Saturday, April 23, 2011

Feature Plant: Salvia 'May Night'

Salvia nemerosa  'May Night'
Perennial sages are a beautiful addition to any summer garden and come in a variety of cultivars ranging from 18-24 inches to 2-3 feet in height. One of my all-time favorites for long bloom time and vibrant color is Salvia nemerosa 'May Night'. This lovely perennial is drought tolerant, deer resistant and is attractive to both butterflies and hummingbirds.  It was also voted as Perennial Plant of the Year in 1997!  
Salvia 'May Night' 
Salvia nemerosa 'May Night' displays deep purple blooms from late May through July on 12-18 inch spikes and is hardy in USDA Zone 3-9. Salvia prefer to be grown in full sun in a moist, yet 
well-drained soil and are drought tolerant once established in the garden. With regular pinching back of spent blooms, this beautiful perennial can have a repeat performance all the way through fall. For more detailed information on maintaining Salvia visit here at: Pruning-Salvia-A-Simple-How-To .

Salvia 'May Night' New Growth

Salvia is easy to propagate through stem cuttings or division of a mature plant. The best time to divide is in early spring when new foliage just starts to appear. It is recommended to apply a layer of mulch around the new planting and keep it well watered until established. A well balanced fertilizer (10-10-10 or 20-20-20) in springtime on established plants will help to promote fuller green foliage and vibrant blooms.

Salvia 'May Night' in Perennial Border
Companion perennials for Salvia 'May Night' include Stella D Oro Daylily, Coreopsis 'Zagreb', Sedum 'Brilliant' and Peony 'Karl Rosenfeld' (photo behind Salvia) for a vibrant display of color. Companion shrubs include 'Gold Mop' Cypress, Golden Hinoki  Cypress, Blue Star Juniper and Blue Globe Spruce. Try out this perennial for a lovely addition to your landscape!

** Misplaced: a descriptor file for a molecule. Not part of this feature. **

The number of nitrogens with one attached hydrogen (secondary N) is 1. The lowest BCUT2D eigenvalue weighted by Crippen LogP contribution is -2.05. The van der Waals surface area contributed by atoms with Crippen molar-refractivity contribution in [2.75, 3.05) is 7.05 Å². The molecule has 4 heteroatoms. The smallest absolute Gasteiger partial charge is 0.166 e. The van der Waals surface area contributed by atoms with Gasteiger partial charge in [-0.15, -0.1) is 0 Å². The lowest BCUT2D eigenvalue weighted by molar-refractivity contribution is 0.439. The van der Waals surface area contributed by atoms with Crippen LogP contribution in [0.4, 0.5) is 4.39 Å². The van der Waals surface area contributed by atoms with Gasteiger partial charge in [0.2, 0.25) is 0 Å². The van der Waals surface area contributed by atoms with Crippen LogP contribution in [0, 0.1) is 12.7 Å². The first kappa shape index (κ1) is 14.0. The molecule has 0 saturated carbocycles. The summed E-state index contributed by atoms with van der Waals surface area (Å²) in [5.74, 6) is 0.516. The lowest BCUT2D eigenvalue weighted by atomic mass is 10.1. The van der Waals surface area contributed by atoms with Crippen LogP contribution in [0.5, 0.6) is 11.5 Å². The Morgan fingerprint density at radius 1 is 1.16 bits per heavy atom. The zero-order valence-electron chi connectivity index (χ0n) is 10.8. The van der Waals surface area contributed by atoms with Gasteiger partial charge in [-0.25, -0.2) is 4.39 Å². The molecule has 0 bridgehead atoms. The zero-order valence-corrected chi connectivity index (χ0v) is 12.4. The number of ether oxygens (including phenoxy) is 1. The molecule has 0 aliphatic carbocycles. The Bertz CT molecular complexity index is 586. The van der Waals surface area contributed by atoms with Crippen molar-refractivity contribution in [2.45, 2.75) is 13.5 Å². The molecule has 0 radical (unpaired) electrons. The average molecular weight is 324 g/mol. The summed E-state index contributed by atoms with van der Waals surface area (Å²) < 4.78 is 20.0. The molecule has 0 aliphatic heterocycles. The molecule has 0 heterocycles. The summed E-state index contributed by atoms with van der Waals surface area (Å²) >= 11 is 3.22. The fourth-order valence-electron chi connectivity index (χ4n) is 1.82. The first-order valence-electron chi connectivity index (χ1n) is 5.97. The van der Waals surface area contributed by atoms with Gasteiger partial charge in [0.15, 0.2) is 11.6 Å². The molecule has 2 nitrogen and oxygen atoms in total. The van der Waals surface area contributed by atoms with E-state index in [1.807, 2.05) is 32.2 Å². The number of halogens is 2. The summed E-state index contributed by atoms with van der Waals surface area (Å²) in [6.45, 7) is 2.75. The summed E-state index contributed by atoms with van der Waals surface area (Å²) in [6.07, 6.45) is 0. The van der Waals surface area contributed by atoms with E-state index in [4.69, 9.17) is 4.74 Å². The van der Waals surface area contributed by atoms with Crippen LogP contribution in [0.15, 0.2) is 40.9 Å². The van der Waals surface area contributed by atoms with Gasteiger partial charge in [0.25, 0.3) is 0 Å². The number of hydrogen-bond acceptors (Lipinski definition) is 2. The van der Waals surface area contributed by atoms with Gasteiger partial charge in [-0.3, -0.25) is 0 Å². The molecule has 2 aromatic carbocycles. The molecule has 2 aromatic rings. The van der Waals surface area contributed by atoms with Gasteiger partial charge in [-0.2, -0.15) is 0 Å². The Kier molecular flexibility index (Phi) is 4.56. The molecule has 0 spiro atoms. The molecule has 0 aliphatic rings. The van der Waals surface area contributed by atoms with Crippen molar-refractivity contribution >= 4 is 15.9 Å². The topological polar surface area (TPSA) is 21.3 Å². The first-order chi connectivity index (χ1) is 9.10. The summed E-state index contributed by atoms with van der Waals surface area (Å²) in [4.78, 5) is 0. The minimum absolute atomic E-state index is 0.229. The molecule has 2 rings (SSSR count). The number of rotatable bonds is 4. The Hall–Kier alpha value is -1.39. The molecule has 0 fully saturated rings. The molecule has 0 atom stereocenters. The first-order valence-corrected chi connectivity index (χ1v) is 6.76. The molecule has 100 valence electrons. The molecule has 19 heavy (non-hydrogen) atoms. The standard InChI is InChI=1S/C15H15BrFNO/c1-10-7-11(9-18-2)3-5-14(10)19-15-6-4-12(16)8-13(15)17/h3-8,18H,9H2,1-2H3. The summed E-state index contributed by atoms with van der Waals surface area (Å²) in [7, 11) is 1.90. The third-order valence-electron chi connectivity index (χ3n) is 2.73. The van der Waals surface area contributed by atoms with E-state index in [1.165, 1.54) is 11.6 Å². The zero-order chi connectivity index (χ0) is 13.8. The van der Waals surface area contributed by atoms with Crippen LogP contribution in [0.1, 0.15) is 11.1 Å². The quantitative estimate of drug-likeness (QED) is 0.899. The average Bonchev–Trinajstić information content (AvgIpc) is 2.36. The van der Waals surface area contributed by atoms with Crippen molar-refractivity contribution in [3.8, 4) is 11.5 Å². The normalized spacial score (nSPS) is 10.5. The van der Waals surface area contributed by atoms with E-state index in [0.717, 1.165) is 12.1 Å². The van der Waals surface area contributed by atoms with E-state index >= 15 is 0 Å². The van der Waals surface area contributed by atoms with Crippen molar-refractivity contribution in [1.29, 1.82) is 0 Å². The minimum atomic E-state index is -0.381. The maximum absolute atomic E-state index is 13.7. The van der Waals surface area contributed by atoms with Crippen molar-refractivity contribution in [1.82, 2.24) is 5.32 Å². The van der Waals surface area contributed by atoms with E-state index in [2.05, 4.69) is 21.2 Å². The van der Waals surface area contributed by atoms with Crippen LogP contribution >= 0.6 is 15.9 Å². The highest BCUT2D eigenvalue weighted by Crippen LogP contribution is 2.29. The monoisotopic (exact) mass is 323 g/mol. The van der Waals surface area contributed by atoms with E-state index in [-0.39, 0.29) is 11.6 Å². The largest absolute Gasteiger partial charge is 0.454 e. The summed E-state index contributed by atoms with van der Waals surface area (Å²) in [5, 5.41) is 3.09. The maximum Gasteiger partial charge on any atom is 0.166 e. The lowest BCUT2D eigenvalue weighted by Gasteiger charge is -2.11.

Author: Lee@A Guide To Northeastern Gardening Copyright 2011.


  1. I happen to love Salvia. I have some that I planted in my rock garden several years ago. It continues to spread each year. Such a low maintenance plant too. I love it. Thanks for this informative post.

  2. I've never tried overwintering it... but what the heck? I'll try digging it up this year and see if I can overwinter it somehow, and let you know how it goes!

    It started blooming for me before August, but it IS a later bloomer in my garden. It's one of the few plants that keep going right up until the end of the growing season here, though, so it's still worth it IMHO. And the hummingbirds apparently love it, too.



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